Gold – All That Glitters And Becomes Part Of You
With the historic highs of gold price, typical when the metal is seen as a safe haven in times of political turmoil and economic instability, we thought readers may like to know a little more about this valuable metal.
Historically, the story of gold is as rich and varied as the metal itself. Wars have been fought for it, declarations of love made with it and items of both great beauty and usefulness made with it. It has been panned for, mined, collected, coveted, worn, inserted and reused throughout the ages in its various forms.
It is believed that the ancient Egyptians were the first goldsmiths, when in circa 3600 BC they carried out the first melting and fusing using blowpipes made from fire-resistant clay to heat the burning furnace. Then from 2600 BC we see early gold jewellery made from ancient Mesopotamia (these are on display in the British Museum). Advances in jewellery casting continued and we are all familiar with the wonderful creation of Tutankhamun's gold bejewelled funeral mask from 1223 BC.
Many of the ancient civilisations used gold as coinage, but it was not until 564 BC when King Croesus so improved refining techniques that he was able to mint the world's first standardised gold currency, allowing "Croesids" to become universally recognised and traded with confidence.
Then in 1300, the first hallmarking system, guaranteeing the quality of the precious metal, was established by the Goldsmiths of London, and in 1717 the UK gold standard commenced. This linked the government currency of the day at a fixed mint gold price of £3.17s.10 1/2d. per troy ounce of gold. Then between 1870 and 1900 all major countries (except China) switched to the gold standard.
Gold Price Stability
The price of gold remained remarkably stable for long periods of time. For example, when Sir Isaac Newton, as Master of the UK Mint, set the gold price in 1717, it remained effectively the same for almost two hundred years until 1914 (except during the Napoleonic Wars of 1797-1821). The official US Government gold price changed only four times from 1792, starting at USD19.75 per troy ounce, raised in 1834, 1934, 1972 and in 1973 to USD42.22.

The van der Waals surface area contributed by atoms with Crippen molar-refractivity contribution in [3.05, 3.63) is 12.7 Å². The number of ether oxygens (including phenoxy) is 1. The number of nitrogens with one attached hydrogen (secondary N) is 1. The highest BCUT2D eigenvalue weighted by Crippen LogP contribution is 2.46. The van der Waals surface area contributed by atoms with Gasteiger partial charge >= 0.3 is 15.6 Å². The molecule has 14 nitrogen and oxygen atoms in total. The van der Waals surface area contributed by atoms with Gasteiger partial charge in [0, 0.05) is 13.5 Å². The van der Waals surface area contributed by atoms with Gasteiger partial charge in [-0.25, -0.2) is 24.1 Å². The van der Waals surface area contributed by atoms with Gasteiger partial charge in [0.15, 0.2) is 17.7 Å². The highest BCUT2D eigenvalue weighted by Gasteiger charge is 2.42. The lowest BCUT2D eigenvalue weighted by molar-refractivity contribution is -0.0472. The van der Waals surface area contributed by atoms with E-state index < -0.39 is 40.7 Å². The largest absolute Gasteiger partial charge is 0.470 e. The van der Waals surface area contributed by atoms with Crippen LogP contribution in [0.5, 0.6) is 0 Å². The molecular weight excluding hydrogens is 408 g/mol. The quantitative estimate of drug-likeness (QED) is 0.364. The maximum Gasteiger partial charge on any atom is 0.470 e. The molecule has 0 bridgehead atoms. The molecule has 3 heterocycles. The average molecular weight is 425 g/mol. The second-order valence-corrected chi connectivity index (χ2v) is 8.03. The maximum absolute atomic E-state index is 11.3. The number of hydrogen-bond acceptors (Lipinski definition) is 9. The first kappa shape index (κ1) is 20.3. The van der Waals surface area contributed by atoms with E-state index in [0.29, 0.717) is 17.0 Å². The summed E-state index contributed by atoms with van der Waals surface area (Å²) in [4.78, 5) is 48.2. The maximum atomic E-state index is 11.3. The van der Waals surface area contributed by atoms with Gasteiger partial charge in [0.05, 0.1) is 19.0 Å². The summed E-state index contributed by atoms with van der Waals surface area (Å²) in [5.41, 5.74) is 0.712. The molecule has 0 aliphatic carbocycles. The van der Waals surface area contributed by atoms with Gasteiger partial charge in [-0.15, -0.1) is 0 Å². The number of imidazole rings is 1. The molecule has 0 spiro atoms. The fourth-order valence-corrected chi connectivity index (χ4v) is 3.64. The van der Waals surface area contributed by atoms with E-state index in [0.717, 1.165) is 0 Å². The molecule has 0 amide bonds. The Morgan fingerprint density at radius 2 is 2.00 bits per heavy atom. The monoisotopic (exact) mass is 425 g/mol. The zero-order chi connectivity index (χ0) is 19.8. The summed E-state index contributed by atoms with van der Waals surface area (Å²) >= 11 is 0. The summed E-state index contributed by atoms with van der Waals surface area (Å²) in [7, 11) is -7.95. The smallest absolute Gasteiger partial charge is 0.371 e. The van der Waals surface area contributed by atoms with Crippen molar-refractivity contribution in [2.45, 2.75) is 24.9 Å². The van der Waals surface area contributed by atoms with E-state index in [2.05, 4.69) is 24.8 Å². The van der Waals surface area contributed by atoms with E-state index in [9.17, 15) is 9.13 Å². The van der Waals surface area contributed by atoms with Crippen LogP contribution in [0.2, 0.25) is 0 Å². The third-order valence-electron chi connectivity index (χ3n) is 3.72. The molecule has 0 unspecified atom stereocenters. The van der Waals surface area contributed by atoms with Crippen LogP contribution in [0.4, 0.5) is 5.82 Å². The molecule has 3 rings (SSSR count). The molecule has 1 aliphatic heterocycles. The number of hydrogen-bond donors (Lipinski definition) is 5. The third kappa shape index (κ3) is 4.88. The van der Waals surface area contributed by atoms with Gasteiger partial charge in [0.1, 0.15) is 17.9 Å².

Gold Price monthly averages 1883-1999
Gold Price 1995 to present (Dec 2011)
Graphs courtesy of kitco.com
In 1971 the United States suspended the US dollar's convertibility to gold and the world entered the present day system of floating exchange rates. In 1999 fifteen European central banks declared that gold would remain an important element of their reserves and collectively capped gold sales at 400 tonnes per year over the next five years. Then in 2004 SPDR (acronym for Standard & Poor's Depositary Receipts – SPDR is a trademark of Standard and Poor's Financial Services LLC, a subsidiary of McGraw-Hill Companies, Inc.) gold shares were launched, transforming the market – offering a secure and easy way to access the gold market. In 2010 SPDRs exceeded $55 billion in assets under management with gold price sustaining record high prices.
Some innovative uses for gold include dentistry from an early age (c.600 BC), in microchips, in space flight to protect sensitive instruments from radiation, for the treatment of arthritis, for heart surgery (in stents), and most recently, in 2011, in cars for catalytic converters in emissions control.
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Some Other Facts About Gold
- 166,600 is the total number of tonnes of gold mined since the beginning of civilisation, all of which could fit into a crate of 20 metres cubed.
- Over 90% of the world's gold has been mined since the 1849 California Gold Rush; of the 40,000 miners who joined the gold rush (called 49ers) only a few ever got rich.
- The largest ever true gold nugget weighted 2316 troy ounces when found at Moliagul in Australia in 1869. It was called the “Welcome Stranger”.
- The world's oceans are estimated to hold up to 15,000 tonnes of gold.
- Gold melts at 1064 degrees Centigrade and boils at 2808 degrees Centigrade.
- 100 million people worldwide depend on gold mining for their livelihood.
- Julius Caesar gave 200 gold coins to each of his soldiers from the spoils of war in defeating Gaul.
- The US Federal Reserve holds 6,200 tonnes of gold. Fort Knox holds almost as much.
- In 95 BC, Chinese Emperor Hsiao Wu I minted a gold commemorative piece to celebrate the sighting of a unicorn.
- 60% of the gold mined today becomes jewellery.
- Because of gold's unique conductivity, gold jewellery rapidly matches your body temperature, becoming part of you.
(Source: World Gold Council)
Gold Price Advice